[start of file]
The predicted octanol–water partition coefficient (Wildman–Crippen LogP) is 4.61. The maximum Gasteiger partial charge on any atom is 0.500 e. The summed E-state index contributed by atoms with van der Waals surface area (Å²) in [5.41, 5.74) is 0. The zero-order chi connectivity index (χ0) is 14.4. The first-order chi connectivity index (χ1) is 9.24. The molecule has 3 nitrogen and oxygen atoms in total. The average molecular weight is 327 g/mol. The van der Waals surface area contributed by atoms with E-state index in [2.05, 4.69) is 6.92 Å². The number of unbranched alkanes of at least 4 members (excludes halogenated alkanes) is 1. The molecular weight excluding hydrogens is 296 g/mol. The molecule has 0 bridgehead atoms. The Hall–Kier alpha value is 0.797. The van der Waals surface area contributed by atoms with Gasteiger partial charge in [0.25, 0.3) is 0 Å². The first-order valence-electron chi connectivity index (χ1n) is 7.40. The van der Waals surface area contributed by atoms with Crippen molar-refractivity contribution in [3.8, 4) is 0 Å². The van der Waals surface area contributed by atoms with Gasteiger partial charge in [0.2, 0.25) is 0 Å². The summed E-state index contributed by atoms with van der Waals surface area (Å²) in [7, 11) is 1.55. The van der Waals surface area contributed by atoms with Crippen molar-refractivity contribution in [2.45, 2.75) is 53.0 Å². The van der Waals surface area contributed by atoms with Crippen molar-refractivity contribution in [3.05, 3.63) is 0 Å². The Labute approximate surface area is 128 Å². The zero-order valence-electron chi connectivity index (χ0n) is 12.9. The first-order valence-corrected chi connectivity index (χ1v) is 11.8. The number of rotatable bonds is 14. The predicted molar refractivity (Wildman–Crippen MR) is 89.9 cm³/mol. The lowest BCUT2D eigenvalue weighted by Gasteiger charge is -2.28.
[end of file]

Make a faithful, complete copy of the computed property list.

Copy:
The predicted octanol–water partition coefficient (Wildman–Crippen LogP) is 4.61. The maximum Gasteiger partial charge on any atom is 0.500 e. The summed E-state index contributed by atoms with van der Waals surface area (Å²) in [5.41, 5.74) is 0. The zero-order chi connectivity index (χ0) is 14.4. The first-order chi connectivity index (χ1) is 9.24. The molecule has 3 nitrogen and oxygen atoms in total. The average molecular weight is 327 g/mol. The van der Waals surface area contributed by atoms with E-state index in [2.05, 4.69) is 6.92 Å². The number of unbranched alkanes of at least 4 members (excludes halogenated alkanes) is 1. The molecular weight excluding hydrogens is 296 g/mol. The molecule has 0 bridgehead atoms. The Hall–Kier alpha value is 0.797. The van der Waals surface area contributed by atoms with Gasteiger partial charge in [0.25, 0.3) is 0 Å². The first-order valence-electron chi connectivity index (χ1n) is 7.40. The van der Waals surface area contributed by atoms with Crippen molar-refractivity contribution in [3.8, 4) is 0 Å². The van der Waals surface area contributed by atoms with Gasteiger partial charge in [0.2, 0.25) is 0 Å². The summed E-state index contributed by atoms with van der Waals surface area (Å²) in [7, 11) is 1.55. The van der Waals surface area contributed by atoms with Crippen molar-refractivity contribution in [2.45, 2.75) is 53.0 Å². The van der Waals surface area contributed by atoms with Crippen molar-refractivity contribution in [3.05, 3.63) is 0 Å². The Labute approximate surface area is 128 Å². The zero-order valence-electron chi connectivity index (χ0n) is 12.9. The first-order valence-corrected chi connectivity index (χ1v) is 11.8. The number of rotatable bonds is 14. The predicted molar refractivity (Wildman–Crippen MR) is 89.9 cm³/mol. The lowest BCUT2D eigenvalue weighted by Gasteiger charge is -2.28.